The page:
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Hawkins surfaces again

7-21-01, 2:45 p.m.


GEORGETOWN, Ky. _ It's been 31 games, 578 days, one benching and a cascade of boos since Artrell Hawkins intercepted a pass.

But head coach Dick LeBeau, who has the sixth most interceptions in NFL history, stepped in front of convention on the first day of training camp and installed Hawkins as the starting right cornerback.

Yet before Bengaldom recoils in angst, LeBeau had some points to make.

"This depth chart means nothing. It's going to keep changing," LeBeau said. "But in the May camps, Artrell got the most done and we felt he did enough to earn where he is today."

New cornerbacks coach Kevin Coyle says to check with him two weeks from today, when the depth chart actually means something.

But the move means something to Hawkins, now 25 and no longer the green kid who came here out of the University of Cincinnati in the second round in 1998. Speaking into a forest of microphones Sunday after bad Sunday will take the green quickly out of you and color your outlook.

After an offseason he pledged to purge his life of distractions, Hawkins recently re-dedicated himself to Christ.

"I've become an old man here," Hawkins said, shaking his head.

"I've aged."

This could be a good thing for a man who got benched in LeBeau's first major move as head coach four games into last season.

"I re-dedicated myself last month," Hawkins said. "It's basically where you come from a state of backslipping into a stage of newness. It's re-adjusting my personal life. The biggest thing it does is help me focus. It creates focus and work ethic. The focus might not always have been there, but I think I've always worked hard."

After a strong close of the season in which he caught LeBeau's eye on special teams, Hawkins ditched his cell phone and pager. Too many people wanted too much from him too many times. Maybe the harder he is to find off the field, the easier time he'll have finding the ball on the field.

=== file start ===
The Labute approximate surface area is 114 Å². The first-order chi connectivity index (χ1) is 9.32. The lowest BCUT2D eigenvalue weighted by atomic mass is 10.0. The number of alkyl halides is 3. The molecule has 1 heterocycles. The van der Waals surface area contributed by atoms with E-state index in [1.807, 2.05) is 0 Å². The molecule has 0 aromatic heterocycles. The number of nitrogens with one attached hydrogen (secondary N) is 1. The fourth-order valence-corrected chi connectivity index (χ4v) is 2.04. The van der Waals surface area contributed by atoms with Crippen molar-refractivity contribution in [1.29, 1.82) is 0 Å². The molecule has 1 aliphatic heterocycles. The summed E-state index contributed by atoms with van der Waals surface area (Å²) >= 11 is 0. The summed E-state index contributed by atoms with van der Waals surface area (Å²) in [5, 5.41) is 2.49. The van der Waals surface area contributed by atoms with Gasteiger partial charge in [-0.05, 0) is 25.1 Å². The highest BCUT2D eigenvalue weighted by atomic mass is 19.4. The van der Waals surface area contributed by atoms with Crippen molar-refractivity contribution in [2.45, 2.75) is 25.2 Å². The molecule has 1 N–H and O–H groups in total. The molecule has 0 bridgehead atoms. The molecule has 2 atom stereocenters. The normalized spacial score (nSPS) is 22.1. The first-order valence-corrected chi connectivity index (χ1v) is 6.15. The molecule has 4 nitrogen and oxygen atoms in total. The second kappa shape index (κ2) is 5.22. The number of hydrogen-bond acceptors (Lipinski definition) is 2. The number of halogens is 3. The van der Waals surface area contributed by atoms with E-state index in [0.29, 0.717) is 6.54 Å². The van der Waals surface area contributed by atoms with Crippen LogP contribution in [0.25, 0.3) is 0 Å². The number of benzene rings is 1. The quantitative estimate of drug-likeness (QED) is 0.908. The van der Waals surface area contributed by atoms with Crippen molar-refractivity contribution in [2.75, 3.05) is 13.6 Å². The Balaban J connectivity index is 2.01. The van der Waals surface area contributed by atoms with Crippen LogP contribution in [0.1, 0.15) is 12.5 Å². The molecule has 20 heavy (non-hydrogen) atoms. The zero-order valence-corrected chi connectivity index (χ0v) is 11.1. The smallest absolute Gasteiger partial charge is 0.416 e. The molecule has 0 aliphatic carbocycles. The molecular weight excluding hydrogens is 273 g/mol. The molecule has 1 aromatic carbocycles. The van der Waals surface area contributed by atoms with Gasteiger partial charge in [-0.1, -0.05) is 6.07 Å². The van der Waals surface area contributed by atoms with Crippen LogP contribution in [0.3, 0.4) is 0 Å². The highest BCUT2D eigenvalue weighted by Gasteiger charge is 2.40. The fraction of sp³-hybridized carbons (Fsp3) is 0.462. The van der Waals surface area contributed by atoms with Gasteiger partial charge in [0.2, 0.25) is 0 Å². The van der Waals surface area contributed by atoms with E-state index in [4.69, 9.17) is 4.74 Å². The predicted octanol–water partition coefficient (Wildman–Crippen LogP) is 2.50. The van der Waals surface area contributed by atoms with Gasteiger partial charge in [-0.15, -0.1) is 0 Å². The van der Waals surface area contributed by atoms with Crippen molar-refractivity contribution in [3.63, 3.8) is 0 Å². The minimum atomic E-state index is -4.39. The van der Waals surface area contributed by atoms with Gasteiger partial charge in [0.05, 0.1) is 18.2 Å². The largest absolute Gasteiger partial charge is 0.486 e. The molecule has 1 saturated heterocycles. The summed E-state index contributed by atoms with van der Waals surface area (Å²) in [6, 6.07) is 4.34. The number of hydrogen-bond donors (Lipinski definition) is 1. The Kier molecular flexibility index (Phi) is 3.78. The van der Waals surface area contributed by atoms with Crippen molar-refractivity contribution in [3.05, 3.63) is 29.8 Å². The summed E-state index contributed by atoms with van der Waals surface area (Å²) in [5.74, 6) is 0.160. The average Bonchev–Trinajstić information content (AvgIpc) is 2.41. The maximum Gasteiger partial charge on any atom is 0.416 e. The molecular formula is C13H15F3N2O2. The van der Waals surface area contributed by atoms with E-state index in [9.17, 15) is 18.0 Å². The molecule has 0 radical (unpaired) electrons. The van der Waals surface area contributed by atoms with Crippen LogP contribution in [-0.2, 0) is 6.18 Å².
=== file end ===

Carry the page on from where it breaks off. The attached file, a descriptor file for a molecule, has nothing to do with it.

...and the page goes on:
"That's really what I have to work on," Hawkins said. "I really want to make plays. I'm hungry to make plays. It's been three years."

No one can really explain Hawkins' problem with playing the ball. He's fast. He's got great size. He plays the run fearlessly. But like one Bengals' insider said, "When the ball is in the air, bad things happen."

Coyle says it comes down to technique, timing, and awareness. Maybe the biggest thing is the most unspoken.


"That's important as any other skill in sport," Coyle said.

Hawkins had little positive reinforcement until LeBeau noted late last year how he impressed he had been that Hawkins didn't go in the tank after the benching. As the defensive coordinator who drafted him, LeBeau has stuck through a lot with Hawkins. His relationship with Coyle could also be a boost.

Coyle, a disciple of defensive coordinator Mark Duffner, arrived in January from Fresno State after 24 years in the college ranks. The old college try has been noticed.

"I like Kevin a lot. He's passionate," Hawkins said. "Coming from college, he's used to being more interactive with players. So he's not your typical pro coach yet. All he knows is how he's done it in college and I think his approach will help this group because we're not very, very old."

Hawkins liked Coyle's off-season lab assignment. When Coyle was off scouting or on vacation, he left tapes for each cornerback.

"Kevin did the voice-overs, so it was like he was coaching you not being there," Hawkins said. "He went over technique and alignment assignments. He's a teacher like Mark Duffner."

Coyle is coming into this thing as open-minded as possible. The starting left cornerback is Rodney Heath, who is in front of Robert Bean after Bean started four games as a rookie before getting hurt.

"You have to see what happens when the bullets are flying," Coyle said. "And we're going to try guys who have been on the left side on the right, and the other way around. We're just starting."

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